American Black Bear, Ursus americanus and American Bisons, Bison bison at Safari Parc de Peaugres, France (photo credit: Arthus Boutin)According to the criteria of species selection, most of the known examples show that zoos exhibit animals together from the same geographic region for educational purposes. In case of combining species that occupy similar ecological niches in nature the level of competition can be very high, therefore a large difference in body size between the combined species may be part of the solution. Choosing animals with different lifestyles – for example terrestrial-arboreal or diurnal-nocturnal – might be a good option as well, like in many zoos where they are housing Ursids with different fox species. In contrast with that the bears may also be the subdominant inhabitants of the enclosure when sharing the space with large herbivores. Although considering the theoretical approaches of the appropriate selection of species are also very important, we have to take into account that the success of the combination depends mostly on the individual level, simply because of the diverse individual characteristics of the animals in terms of behaviour. Correct introduction of the different species is a very sensitive issue which depends principally on the method of socialization and age of the animals. Introducing the smaller and subdominant species to the exhibit can be efficient due to exploring the whole area before the bears. During the socialization the principle of gradience should be followed, so visual and olfactory stimuli have to be the first before the possibility of physical contact of the Asiatic Black Bear, Ursus thibetanus and Corsac Fox, Vulpes corsac at DierenPark Amersfoort, The Netherlands (photo credit: DierenPark Amersfoort)animals. In general younger animals can be combined easier, but the experiences have shown us the contrary of that in case of Ursids. While the older individuals mostly ignore the other species, the young bears are more agile and their extremely curious and explorative behaviour sometimes leads to unpleasant harassment for the subdominant smaller animals.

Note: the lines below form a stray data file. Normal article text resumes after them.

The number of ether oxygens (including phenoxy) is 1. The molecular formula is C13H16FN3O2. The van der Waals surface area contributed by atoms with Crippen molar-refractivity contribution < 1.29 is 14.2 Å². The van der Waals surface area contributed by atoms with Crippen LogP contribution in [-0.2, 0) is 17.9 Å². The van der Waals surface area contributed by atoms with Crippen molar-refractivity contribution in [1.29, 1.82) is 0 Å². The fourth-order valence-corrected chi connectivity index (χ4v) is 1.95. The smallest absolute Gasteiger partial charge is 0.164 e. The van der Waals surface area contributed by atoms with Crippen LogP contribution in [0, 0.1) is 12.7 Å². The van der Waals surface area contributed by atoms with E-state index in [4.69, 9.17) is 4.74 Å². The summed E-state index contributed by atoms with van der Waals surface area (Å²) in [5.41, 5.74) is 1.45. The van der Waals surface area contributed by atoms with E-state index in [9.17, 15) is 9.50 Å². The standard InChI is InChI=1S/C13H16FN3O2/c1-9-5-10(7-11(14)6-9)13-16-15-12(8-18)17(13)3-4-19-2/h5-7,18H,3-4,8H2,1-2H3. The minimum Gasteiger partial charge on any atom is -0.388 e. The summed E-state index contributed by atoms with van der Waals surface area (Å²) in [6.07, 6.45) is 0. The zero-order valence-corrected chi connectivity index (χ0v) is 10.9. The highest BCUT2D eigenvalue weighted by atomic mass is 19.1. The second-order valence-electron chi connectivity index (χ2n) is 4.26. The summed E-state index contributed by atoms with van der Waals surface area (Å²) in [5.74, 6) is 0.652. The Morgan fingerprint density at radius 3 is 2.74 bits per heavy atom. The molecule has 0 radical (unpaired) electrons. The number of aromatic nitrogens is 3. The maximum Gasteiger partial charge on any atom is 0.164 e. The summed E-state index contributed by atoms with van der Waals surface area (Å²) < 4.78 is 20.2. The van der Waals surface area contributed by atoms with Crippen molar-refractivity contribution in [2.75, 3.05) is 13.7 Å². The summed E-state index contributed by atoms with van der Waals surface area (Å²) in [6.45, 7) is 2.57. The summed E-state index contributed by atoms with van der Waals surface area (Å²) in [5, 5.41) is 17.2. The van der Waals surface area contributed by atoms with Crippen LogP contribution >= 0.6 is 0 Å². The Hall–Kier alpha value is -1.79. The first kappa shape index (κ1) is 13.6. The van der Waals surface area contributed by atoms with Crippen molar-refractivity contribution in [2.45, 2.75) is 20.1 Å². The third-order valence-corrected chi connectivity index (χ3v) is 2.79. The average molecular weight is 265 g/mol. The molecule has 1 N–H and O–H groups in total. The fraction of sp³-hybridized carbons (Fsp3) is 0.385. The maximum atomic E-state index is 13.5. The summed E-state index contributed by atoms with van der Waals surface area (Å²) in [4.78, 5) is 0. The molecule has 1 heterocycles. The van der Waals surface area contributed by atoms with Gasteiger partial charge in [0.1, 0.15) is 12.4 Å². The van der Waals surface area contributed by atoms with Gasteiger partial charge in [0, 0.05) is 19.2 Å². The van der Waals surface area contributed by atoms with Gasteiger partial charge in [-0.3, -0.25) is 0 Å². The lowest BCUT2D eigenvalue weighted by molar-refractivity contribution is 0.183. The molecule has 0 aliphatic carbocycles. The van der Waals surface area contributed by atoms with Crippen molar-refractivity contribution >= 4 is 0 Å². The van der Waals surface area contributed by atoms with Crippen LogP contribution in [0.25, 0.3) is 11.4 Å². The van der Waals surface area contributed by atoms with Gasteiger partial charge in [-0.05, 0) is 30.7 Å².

Opinion